As I saw more clearly our spiritual unity as manifestations of divine Life, God, expressed through our activity together, my attitude changed. And in short order I got more playing time, contributed to the team, and was included as an equal in every way.
Recognizing everyone’s place in God’s family opens the way to freer expressions of God’s love toward each other.
Much attention is given today to the topic of inclusion, and there is great merit in the desire to be open, kind, and understanding of and loving to everyone. At times it can seem quite an overwhelming task. But recognizing everyone’s true, spiritual nature and completeness, as well as each one’s place in God’s family, opens the way to freer expressions of God’s love toward each other.
When we’re feeling the pull of judgment or prejudice, we can turn first and foremost to God, Love, for guidance. A favorite simple quote from the Bible says, “Be still, and know that I am God” (Psalms 46:10 ). When we prayerfully listen for and obey the spiritual intuitions that God—divine Mind, Life, Truth, and Love—sends us, we are lifted out of a personal, limiting way of looking at others to a calm, uplifted, spiritual outlook.
Mrs. Eddy lays out for us our true nature as children of God, the source of all good. Science and Health says, “Immortal men and women are models of spiritual sense, drawn by perfect Mind and reflecting those higher conceptions of loveliness which transcend all material sense” (p. 247 ).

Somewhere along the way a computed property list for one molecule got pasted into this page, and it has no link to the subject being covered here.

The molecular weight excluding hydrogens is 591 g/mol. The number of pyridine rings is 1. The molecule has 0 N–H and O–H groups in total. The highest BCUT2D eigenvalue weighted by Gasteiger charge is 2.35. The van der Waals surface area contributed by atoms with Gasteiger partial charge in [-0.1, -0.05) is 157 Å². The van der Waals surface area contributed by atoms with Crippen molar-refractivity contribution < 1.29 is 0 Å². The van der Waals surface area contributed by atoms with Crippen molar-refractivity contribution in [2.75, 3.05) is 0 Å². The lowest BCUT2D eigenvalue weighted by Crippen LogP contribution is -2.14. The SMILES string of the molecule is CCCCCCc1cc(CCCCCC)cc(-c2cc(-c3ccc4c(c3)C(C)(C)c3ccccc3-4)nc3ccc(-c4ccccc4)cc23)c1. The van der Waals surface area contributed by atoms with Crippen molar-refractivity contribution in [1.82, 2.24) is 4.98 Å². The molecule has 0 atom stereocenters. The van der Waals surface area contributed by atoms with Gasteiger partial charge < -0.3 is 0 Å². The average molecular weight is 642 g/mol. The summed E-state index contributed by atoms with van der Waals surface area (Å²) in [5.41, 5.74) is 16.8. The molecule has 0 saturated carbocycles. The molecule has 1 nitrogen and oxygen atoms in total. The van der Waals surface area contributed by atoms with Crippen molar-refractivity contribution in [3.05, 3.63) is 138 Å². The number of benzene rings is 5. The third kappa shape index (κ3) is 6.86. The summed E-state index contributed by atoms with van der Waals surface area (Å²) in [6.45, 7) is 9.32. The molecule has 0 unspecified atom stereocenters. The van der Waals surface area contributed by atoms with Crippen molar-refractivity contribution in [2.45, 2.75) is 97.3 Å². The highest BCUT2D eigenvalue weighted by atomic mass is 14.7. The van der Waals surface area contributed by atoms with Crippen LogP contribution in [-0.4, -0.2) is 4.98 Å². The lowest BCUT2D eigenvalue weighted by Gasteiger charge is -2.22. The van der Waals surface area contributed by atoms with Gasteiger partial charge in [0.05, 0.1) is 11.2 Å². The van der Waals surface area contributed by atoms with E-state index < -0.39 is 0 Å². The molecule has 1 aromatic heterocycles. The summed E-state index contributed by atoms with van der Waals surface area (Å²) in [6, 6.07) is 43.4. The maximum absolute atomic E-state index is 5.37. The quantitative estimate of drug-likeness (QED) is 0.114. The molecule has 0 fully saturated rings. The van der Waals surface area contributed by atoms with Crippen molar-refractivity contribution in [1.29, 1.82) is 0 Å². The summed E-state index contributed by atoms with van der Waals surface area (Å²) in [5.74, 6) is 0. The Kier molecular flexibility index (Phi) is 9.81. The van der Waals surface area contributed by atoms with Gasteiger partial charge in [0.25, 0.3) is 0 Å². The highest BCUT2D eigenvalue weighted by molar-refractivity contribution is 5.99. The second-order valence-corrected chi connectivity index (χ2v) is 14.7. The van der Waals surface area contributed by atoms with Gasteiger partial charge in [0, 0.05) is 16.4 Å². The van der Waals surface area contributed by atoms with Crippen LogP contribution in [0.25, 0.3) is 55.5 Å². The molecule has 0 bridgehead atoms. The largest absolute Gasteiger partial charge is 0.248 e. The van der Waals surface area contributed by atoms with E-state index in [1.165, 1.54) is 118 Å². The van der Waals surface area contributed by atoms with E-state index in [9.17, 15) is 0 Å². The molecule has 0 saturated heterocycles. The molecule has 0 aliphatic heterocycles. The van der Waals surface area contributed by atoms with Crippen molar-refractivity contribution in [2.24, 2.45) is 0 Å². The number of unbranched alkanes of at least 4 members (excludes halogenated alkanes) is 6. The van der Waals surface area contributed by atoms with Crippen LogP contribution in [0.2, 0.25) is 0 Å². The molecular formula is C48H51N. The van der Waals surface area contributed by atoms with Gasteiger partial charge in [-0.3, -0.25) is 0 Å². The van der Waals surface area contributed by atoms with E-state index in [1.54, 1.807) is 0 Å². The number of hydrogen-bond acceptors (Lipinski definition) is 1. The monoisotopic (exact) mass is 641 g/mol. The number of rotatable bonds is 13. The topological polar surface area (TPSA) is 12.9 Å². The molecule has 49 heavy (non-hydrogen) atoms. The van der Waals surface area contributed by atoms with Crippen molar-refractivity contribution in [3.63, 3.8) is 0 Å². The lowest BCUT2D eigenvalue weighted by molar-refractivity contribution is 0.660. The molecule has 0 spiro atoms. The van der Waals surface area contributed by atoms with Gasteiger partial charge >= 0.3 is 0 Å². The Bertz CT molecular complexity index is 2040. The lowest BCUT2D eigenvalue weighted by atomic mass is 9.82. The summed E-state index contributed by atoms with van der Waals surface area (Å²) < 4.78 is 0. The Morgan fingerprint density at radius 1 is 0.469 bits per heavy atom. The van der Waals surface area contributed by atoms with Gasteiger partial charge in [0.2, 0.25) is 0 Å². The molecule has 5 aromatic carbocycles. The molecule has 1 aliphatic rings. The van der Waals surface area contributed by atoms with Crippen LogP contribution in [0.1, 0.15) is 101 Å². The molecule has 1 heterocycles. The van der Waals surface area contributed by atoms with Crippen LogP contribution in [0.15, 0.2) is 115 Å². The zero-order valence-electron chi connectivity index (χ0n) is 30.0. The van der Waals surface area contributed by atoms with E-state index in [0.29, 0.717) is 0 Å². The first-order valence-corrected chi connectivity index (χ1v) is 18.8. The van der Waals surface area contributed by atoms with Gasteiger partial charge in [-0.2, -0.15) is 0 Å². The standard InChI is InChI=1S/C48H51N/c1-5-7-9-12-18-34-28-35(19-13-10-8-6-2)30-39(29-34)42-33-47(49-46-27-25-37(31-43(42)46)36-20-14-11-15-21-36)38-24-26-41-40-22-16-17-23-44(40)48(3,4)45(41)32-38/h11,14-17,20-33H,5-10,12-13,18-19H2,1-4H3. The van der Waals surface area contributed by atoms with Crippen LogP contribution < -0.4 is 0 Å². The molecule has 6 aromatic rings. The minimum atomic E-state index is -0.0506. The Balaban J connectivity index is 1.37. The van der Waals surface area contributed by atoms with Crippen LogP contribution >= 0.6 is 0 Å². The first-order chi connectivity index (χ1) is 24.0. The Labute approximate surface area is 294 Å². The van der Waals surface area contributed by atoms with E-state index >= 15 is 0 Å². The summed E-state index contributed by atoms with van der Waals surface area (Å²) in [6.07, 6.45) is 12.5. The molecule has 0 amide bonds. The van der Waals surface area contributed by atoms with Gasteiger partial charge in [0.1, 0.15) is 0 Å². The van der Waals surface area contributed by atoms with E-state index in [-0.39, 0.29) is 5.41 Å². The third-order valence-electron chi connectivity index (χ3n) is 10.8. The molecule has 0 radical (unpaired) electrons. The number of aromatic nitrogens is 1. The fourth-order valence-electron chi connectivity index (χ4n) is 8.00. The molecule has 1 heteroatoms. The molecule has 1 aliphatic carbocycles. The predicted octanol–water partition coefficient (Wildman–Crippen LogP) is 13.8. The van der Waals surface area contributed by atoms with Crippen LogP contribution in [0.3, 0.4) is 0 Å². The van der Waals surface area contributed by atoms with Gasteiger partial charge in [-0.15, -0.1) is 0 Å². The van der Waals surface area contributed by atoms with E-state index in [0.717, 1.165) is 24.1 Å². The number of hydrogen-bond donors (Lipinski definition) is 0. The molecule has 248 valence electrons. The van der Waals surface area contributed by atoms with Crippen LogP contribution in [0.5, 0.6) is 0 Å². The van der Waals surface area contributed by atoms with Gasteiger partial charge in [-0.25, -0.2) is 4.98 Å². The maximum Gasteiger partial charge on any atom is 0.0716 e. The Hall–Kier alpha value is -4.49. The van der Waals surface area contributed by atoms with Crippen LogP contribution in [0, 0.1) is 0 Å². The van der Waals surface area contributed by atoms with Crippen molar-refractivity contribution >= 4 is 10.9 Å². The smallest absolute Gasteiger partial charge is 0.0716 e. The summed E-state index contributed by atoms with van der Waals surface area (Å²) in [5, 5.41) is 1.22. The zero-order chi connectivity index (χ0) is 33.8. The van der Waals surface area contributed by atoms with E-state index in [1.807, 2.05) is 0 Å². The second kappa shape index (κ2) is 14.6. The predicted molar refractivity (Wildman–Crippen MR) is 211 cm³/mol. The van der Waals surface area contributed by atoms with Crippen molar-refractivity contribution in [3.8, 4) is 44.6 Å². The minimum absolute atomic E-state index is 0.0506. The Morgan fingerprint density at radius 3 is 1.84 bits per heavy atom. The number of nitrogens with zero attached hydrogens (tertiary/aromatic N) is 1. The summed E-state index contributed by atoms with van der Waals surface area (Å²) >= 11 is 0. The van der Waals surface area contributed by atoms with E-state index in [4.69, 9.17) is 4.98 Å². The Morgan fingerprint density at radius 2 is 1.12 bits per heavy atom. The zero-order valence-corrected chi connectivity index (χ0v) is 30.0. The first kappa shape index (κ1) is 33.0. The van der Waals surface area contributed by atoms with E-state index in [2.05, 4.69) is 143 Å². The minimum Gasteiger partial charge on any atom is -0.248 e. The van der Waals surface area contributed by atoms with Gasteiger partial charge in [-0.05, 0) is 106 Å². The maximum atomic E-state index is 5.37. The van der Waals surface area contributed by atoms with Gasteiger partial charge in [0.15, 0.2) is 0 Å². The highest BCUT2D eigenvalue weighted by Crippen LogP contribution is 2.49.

Wholeheartedly accepting this definition of our fellow beings is a wonderful way of getting beyond unhelpful labels and stereotypes. Divine qualities are reflected in each one of us. The perfect, spiritual man and woman, which Christ Jesus saw in those he encountered, is the absolute, true identity of everyone. God is Love, and we are at one with this Love—expressing God’s perfect goodness and love. This spiritual reality is more clearly understood as we define one another spiritually, not materially.
At the highest level, then, inclusion is much more than classifying a bunch of individuals and trying to get to a point of happy consensus amid disparate characteristics. It stems from spiritual truth, the recognition of each and every one of us as God’s child—individual in expression and perfect in completeness. Our unifying factor is God, who is All.
Each of us can affirm and live this spiritually based inclusion with those around us. This is attainable right now. It requires us to turn our thoughts to the spiritual reality of our common family—at one with God, inspired by God, complete in God. In this way, embracing in thought and action the following statement, we’ll be contributing to greater inclusivity in the world around us:
“It should be thoroughly understood that all men have one Mind, one God and Father, one Life, Truth, and Love. Mankind will become perfect in proportion as this fact becomes apparent, war will cease and the true brotherhood of man will be established. Having no other gods, turning to no other but the one perfect Mind to guide him, man is the likeness of God, pure and eternal, having that Mind which was also in Christ” (Science and Health, p. 467 ).